Chinese New Year 2016

Monkey is the 9th animal in 12 zodiac signs and the first of the Metal Cycle. The Chinese have Five Elements (Metal, Water, Wood, Fire and Earth) that are incorporated into the lunar calendar. The Official Celebration lasts for 7 Days (February 7–13, 2016) and is a public holiday for Chinese. Cities throughout the world with large Chinese populations, like New York City, close schools for the first day.

Red is for good fortune so you will find red cutouts in windows, red lanterns hanging in doorways & in the streets, people wearing red clothes and red envelopes of money given. Traditionally, the year of the monkey is a good year to deal with finances.

It is important not only what foods are eaten this week but also how they are prepared, served & eaten. The most common Chinese New Year foods includes dumplings, fish, niangao (rice cakes) and spring rolls. In Chinese, the word “fish” sounds like ‘surplus’ and it is extremely important to have a surplus at the beginning & end of the year to ensure more surpluses.

The fruits eaten include tangerines and oranges because they are round and “golden” in color, which symbolizes fullness and wealth. Many countries eat rounded foods to symbolize coins or wealth during their New Year’s celebrations as well. It goes back to ancient times.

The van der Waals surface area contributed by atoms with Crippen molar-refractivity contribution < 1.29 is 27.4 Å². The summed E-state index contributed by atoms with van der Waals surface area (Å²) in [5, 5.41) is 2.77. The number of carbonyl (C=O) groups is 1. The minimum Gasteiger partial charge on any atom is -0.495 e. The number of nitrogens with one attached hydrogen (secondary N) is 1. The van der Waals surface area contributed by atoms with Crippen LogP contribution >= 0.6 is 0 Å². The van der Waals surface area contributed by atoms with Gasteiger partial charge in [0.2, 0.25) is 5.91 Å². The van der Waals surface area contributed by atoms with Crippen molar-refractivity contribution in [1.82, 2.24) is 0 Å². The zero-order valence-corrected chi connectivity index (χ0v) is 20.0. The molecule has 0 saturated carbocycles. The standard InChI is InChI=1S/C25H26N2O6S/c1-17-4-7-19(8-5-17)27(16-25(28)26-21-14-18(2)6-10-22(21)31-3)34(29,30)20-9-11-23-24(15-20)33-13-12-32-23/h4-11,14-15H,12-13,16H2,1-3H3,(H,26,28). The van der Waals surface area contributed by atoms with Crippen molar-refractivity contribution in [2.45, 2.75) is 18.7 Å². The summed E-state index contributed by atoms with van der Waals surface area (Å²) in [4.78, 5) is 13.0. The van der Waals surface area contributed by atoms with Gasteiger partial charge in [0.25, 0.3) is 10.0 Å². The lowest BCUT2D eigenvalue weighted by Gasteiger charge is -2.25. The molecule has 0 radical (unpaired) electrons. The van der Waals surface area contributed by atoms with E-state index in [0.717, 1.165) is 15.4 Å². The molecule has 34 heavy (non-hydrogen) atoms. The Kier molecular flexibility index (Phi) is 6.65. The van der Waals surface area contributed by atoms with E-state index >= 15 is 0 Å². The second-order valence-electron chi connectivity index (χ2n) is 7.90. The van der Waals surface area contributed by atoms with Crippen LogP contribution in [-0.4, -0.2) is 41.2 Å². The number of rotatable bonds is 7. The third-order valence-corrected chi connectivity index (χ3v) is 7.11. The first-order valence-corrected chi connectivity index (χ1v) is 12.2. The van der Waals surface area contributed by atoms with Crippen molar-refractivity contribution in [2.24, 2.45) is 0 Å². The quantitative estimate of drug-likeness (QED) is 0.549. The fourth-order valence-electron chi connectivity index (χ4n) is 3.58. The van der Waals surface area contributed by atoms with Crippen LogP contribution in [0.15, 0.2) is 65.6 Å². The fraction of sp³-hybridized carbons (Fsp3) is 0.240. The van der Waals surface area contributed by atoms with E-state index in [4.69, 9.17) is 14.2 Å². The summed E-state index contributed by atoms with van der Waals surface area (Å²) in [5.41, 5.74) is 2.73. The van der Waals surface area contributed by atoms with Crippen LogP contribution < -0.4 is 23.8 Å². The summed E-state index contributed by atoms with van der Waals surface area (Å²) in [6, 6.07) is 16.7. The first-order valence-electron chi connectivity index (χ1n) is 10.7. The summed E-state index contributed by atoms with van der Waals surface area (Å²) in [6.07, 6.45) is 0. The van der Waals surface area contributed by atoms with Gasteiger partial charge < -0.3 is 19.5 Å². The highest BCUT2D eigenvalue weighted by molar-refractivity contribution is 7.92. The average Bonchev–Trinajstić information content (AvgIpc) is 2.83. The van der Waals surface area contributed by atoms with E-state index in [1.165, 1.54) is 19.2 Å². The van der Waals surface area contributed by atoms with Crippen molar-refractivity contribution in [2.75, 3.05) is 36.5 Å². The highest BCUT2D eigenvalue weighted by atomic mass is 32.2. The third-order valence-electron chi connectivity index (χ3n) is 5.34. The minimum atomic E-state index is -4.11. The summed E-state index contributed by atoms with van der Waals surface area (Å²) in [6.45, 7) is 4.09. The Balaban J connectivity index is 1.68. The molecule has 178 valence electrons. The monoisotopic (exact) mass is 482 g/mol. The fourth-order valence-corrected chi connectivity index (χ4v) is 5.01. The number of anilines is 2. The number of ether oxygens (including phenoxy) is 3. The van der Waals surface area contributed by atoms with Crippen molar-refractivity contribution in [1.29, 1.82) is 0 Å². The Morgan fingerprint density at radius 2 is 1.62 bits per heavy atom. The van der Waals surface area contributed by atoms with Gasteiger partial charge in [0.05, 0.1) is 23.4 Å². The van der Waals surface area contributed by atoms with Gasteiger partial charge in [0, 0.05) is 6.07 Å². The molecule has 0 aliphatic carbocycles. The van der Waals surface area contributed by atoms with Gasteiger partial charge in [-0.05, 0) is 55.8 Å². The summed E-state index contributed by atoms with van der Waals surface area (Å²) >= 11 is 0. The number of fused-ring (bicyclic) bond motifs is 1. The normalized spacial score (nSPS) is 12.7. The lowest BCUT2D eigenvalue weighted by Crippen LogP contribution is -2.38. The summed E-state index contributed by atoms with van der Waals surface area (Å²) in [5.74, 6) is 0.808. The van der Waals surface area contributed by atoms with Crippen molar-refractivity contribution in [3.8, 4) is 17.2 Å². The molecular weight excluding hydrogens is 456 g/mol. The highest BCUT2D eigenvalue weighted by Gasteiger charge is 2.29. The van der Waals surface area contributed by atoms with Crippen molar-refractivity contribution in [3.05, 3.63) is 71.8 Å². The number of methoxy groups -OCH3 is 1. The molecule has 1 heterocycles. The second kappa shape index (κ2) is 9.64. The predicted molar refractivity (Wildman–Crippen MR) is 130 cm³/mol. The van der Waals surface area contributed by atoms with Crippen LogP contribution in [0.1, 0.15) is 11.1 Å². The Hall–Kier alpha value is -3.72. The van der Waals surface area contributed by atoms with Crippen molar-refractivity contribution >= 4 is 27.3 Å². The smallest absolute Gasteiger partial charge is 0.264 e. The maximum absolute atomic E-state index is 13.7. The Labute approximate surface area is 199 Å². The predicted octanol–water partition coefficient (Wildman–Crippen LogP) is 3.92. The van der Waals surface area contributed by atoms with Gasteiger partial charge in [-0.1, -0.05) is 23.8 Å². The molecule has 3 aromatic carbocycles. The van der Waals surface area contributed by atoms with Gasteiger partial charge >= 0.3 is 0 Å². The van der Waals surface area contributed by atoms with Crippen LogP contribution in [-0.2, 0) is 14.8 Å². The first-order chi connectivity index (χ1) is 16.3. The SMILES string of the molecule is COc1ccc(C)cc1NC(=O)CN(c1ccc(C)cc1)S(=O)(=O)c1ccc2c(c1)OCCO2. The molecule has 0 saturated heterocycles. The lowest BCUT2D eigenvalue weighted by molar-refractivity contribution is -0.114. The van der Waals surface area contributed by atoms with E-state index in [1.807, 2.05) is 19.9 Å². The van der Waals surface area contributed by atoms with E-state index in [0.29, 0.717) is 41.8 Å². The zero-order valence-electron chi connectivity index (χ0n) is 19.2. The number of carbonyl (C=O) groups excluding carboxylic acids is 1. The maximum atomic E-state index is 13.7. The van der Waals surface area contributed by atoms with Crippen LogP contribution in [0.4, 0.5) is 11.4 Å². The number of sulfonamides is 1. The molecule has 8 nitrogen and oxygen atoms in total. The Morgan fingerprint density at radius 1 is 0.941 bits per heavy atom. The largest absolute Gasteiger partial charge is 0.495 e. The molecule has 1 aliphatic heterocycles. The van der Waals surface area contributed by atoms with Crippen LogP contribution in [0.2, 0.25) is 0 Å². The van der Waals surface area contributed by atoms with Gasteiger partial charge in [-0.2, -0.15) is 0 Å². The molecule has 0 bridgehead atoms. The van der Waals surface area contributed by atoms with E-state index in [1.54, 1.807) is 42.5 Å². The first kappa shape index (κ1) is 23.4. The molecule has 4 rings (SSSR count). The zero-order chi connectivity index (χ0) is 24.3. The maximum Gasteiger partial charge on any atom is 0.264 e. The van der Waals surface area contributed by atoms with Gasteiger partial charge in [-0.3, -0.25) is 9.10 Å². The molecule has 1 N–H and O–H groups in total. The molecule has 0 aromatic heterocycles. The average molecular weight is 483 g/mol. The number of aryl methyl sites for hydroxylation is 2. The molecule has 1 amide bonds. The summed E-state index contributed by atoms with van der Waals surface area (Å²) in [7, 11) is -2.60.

It’s about family. Unlike most countries New Year celebration, the Chinese New Year is not a time for parties & getting drunk. On Chinese New Year’s Eve after the parade, the streets are usually very quiet because families get together for “reunion dinners” with members who’ve returned from other areas. The day before is considered the largest travel day-like combining Thanksgiving & Christmas travel days in the USA. In mainland China officials expect 2.91 billion trips to be taken.

Supposedly, people born in the Year of the Monkey are intelligent, witty, curious and playful. The years 1920, 1932, 1944, 1956, 1968, 1980, 1992 and 2004 were also assigned as the Year of the Monkey. I have a few of these in my life. How about you?

So  “May you always have more than you need!”      年年有余 (Niánnián yǒu yú /nyen-nyen yo yoo/)

Lots of luck for this Monkey year.    猴年大吉 (Hóunián dàjí)

and Happy New Year!!   新年好 (Xīnnián hǎo)